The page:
How to Have a Happy 15-Year-Old

These days, there are two guaranteed ways that I can make my teenage son happy.

The first, I practice almost daily. I bring the dog with me when I pick him up from school. No matter how grumpy he looks as he approaches the car, he is transformed if, when he opens the car door, the dog’s face is there ready to give him a good face-licking. Then, instead of sighing about homework or telling me I ask too many questions, he spends the ride home smiling in the rearview mirror and telling me how cute the dog is.

I learned the second way today. The hard way.

The second way I can make him happy is by screwing up… and getting caught.

“Do you know why I stopped you?”

Yes, I got a speeding ticket, cop motorcycle lights flashing, my son grinning ear-to-ear in the passenger seat, and the dog wagging her tail. Apparently, this was exciting for both of them.

As the police officer wrote out my $160 fine for going 33 in a 20MPH school zone (ooops!), my fifteen-year-old laughed heartily. “This is absolutely awesome!”

Advertisements

Awkward Party Moment

Last night at a Labor Day picnic, I was chatting with a friend of a friend. Someone I’ve met a few times but don’t really know.

My teenage son, almost as tall as I am, appeared at my shoulder, clearing his throat and politely interrupting our conversation.

“Mom, I am now an official member of the Illuminati.” Very serious.

“Really?” I flash a smile at the friend of a friend.

“I signed up on their website.”

“They have a website?”

Seems strange, because the Illuminati was a secret society formed in Bavaria in the 1700s. Often compared to the Freemasons, they appear in fiction as an underground, powerful, almost magical group pulling strings at the highest levels of world government and religion. They have been blamed for many of history’s conspiracies, wars, and other cataclysmic events.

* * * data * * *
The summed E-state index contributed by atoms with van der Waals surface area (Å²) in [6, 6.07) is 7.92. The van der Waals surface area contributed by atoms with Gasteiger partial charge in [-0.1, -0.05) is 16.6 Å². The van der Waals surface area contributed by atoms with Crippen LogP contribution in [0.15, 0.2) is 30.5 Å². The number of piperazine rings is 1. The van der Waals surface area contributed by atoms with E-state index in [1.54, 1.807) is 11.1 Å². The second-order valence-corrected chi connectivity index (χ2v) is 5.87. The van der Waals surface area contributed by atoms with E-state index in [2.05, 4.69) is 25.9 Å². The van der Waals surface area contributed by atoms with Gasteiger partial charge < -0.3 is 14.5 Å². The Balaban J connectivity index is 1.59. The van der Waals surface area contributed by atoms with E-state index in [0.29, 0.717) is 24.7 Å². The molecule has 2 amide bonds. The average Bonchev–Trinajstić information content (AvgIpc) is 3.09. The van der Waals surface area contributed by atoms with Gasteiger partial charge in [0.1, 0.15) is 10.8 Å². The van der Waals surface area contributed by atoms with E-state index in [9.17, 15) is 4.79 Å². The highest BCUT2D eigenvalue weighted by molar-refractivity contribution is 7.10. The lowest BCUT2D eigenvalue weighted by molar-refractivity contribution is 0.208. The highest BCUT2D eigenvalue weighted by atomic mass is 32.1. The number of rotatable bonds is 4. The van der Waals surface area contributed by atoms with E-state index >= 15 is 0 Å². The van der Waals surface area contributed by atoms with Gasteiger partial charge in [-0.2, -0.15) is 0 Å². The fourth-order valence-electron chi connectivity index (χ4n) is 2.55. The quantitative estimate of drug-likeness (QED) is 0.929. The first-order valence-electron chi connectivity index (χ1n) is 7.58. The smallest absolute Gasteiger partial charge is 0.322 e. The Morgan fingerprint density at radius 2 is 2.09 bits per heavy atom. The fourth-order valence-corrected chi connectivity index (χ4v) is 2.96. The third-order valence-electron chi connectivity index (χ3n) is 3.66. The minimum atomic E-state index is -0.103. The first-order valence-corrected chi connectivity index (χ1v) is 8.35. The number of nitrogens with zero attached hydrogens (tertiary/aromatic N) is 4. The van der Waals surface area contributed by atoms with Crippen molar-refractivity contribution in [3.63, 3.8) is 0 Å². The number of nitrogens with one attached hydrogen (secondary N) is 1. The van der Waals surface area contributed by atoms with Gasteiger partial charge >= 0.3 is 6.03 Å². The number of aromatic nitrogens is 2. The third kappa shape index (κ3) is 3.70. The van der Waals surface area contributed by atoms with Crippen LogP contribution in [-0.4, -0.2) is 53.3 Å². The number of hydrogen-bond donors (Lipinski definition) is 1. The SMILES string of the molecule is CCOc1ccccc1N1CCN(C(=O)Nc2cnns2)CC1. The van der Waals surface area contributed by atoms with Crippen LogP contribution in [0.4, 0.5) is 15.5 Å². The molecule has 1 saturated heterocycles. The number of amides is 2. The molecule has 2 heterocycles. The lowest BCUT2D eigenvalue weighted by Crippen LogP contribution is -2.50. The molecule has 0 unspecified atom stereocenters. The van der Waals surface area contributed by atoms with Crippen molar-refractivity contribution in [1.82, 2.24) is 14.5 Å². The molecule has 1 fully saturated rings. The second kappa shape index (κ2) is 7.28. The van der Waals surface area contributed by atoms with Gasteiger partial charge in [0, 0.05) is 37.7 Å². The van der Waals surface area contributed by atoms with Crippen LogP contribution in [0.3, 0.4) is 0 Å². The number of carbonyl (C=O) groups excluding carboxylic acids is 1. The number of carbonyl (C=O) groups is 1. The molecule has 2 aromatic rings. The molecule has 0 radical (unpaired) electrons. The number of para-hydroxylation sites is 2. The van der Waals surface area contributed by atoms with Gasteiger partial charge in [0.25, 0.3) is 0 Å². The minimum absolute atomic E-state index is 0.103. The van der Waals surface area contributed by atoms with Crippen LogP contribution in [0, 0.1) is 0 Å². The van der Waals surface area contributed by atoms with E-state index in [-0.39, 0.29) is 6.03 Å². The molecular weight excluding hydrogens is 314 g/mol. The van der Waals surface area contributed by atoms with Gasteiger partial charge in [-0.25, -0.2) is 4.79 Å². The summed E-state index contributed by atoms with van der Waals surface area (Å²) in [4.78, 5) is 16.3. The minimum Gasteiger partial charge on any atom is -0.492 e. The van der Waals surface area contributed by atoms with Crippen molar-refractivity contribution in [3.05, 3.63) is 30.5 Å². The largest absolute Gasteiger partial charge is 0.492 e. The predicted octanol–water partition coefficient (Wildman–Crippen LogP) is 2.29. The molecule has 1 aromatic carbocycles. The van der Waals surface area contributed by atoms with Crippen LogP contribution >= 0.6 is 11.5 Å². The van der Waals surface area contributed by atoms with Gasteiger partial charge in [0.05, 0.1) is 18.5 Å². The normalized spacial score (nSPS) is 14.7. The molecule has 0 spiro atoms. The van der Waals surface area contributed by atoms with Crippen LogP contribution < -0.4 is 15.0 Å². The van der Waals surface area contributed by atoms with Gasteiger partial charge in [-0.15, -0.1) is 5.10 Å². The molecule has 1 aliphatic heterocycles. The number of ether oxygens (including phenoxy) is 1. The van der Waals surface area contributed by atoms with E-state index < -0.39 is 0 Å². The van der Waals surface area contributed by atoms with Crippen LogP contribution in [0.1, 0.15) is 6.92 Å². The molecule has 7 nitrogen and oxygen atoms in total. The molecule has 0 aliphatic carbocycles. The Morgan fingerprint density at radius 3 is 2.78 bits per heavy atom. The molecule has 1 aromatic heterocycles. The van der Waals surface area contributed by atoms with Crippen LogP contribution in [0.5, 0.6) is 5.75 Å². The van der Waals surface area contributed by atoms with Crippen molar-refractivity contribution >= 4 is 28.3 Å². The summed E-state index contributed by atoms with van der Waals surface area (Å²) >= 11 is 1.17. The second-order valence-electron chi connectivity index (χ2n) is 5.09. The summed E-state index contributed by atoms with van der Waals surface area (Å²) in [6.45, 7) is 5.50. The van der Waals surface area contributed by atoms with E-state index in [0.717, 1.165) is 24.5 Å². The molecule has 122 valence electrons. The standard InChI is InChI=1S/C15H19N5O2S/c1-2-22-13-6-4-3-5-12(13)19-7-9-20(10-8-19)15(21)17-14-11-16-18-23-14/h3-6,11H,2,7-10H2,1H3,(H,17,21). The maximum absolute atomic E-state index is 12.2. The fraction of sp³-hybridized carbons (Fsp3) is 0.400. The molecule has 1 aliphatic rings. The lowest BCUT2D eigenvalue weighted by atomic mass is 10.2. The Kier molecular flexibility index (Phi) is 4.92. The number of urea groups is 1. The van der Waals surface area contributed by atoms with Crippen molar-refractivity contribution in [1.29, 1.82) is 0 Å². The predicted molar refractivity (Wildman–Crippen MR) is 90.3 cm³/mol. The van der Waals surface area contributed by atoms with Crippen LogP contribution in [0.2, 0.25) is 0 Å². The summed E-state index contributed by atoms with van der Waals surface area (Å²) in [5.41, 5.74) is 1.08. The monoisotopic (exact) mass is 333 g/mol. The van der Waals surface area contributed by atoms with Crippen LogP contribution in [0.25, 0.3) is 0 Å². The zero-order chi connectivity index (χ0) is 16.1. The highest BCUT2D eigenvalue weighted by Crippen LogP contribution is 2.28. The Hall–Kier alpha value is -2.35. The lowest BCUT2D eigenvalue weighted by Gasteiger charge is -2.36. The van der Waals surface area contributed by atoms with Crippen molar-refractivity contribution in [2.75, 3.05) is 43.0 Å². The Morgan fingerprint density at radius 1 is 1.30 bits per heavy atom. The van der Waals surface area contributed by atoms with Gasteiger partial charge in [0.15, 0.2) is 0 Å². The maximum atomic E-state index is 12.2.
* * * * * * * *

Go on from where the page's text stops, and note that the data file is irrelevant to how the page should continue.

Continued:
A Youtuber recently re-introduced the Illuminati into pop culture with a hilarious video, thus bringing us to this awkward party moment.

“Now, if they ever need me, they can contact me.” He leaned in, “And I’m on it.”

With a quick nod, he left me standing with the friend of a friend. “More wine?”

The Puberty Excuse

Please note: The nine year old, no matter what he says, is a master chore-avoider. But yes, teenage brothers can be disappointing.

His big brother is being a jerk, so he storms up the beach and sits in the chair next to mine with his arms crossed in anger. “He is such a teenager!”

“That’s no excuse to be mean,” I say, as witness.

“I know! If he doesn’t want to play basketball, he says he’s too tired, because he’s in puberty,” a good mimic. “When he doesn’t want to play football with us, he uses the puberty excuse again.”

As if “the puberty excuse” is a real term everyone uses.

“When you make us switch the laundry, we fold everything wondering where he is, calling his name, and he doesn’t come help. All he has to do is load the dirty stuff, but noooooo. And when we’re all done, we find him watching some dumb YouTube video in his room, and he looks up and says, ‘I can’t help it. I’m in puberty.’”

The nine year old marches off, still ranting, “It drives me crazy.”